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Because there are more women in the Gospel of Luke than in any other gospel, feminists have given it much attention. In this commentary, Shelly Matthews and Barbara Reid show that feminist analysis demands much more than counting the number of female characters. Feminist biblical interpretation examines how the female characters function in the narrative and also scrutinizes the workings of power with respect to empire, to anti-Judaism, and to other forms of othering. Matthews and Reid draw attention to the ambiguities of the text-both the liberative possibilities and the ways that Luke upholds the patriarchal status quo-and guide readers to empowering reading strategies.
Shelly Matthews holds a ThD from Harvard Divinity School and is professor of New Testament at Brite Divinity School, Fort Worth, Texas. She is the general editor for the SBL Press series Early Christianity and Its Literature and the cofounder and cochair of the SBL Program Unit Racism, Pedagogy and Biblical Studies. Her books include Perfect Martyr: The Stoning of Stephen and the Construction of Christian Identity (Oxford University Press, 2010) and The Acts of the Apostles: An Introduction and Study Guide: Taming the Tongues of Fire (T&T Clark, 2017). She is currently writing a monograph under the working title A Feminist Guide to Early Christian Resurrection: Justice, Authority, Presence.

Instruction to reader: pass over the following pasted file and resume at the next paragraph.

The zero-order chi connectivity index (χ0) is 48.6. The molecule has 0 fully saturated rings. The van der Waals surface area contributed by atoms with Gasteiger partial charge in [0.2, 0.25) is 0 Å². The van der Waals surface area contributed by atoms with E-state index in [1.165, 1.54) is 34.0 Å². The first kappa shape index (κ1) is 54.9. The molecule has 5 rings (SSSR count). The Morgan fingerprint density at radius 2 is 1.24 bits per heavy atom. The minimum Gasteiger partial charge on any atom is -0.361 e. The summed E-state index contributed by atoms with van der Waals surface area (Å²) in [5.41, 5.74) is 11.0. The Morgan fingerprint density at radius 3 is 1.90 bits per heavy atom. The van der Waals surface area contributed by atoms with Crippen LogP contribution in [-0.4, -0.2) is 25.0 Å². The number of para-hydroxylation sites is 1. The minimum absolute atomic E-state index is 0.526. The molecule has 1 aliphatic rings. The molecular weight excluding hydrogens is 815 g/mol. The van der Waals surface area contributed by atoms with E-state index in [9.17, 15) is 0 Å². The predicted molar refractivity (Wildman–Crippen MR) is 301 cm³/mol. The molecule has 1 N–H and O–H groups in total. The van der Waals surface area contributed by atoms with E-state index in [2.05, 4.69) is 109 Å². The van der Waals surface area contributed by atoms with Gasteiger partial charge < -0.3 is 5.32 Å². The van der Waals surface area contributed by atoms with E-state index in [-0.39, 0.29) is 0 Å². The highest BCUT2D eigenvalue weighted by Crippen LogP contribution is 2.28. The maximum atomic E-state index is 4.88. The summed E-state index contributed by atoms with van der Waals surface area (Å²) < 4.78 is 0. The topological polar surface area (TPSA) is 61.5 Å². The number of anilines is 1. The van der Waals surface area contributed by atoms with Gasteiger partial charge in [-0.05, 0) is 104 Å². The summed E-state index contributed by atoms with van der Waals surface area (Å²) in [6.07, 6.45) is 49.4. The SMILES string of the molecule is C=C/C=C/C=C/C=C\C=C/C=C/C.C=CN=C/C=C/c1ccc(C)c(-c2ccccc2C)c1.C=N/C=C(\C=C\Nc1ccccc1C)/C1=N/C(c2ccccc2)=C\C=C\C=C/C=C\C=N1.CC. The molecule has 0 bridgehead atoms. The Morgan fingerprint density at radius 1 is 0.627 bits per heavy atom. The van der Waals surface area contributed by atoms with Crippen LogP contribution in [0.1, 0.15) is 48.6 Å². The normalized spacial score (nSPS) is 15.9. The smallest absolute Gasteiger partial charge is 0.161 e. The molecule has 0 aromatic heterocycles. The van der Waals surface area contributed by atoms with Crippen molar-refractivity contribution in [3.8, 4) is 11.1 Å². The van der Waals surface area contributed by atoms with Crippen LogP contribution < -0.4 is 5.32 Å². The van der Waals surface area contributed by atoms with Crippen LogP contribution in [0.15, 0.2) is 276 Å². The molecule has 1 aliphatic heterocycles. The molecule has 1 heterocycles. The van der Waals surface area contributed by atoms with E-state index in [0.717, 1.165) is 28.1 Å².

Barbara E. Reid, general editor of the Wisdom Commentary series, is a Dominican Sister of Grand Rapids, Michigan. She is the president of Catholic Theological Union and the first woman to hold the position. She has been a member of the CTU faculty since 1988 and also served as vice president and academic dean from 2009 to 2018. She holds a PhD in biblical studies from The Catholic University of America and was also president of the Catholic Biblical Association in 2014–2015. Her most recent publications are Wisdom’s Feast: An Invitation to Feminist Interpretation of the Scriptures (Eerdmans, 2016) and Abiding Word: Sunday Reflections on Year A, B, C (3 vols.; Liturgical Press, 2011, 2012, 2013).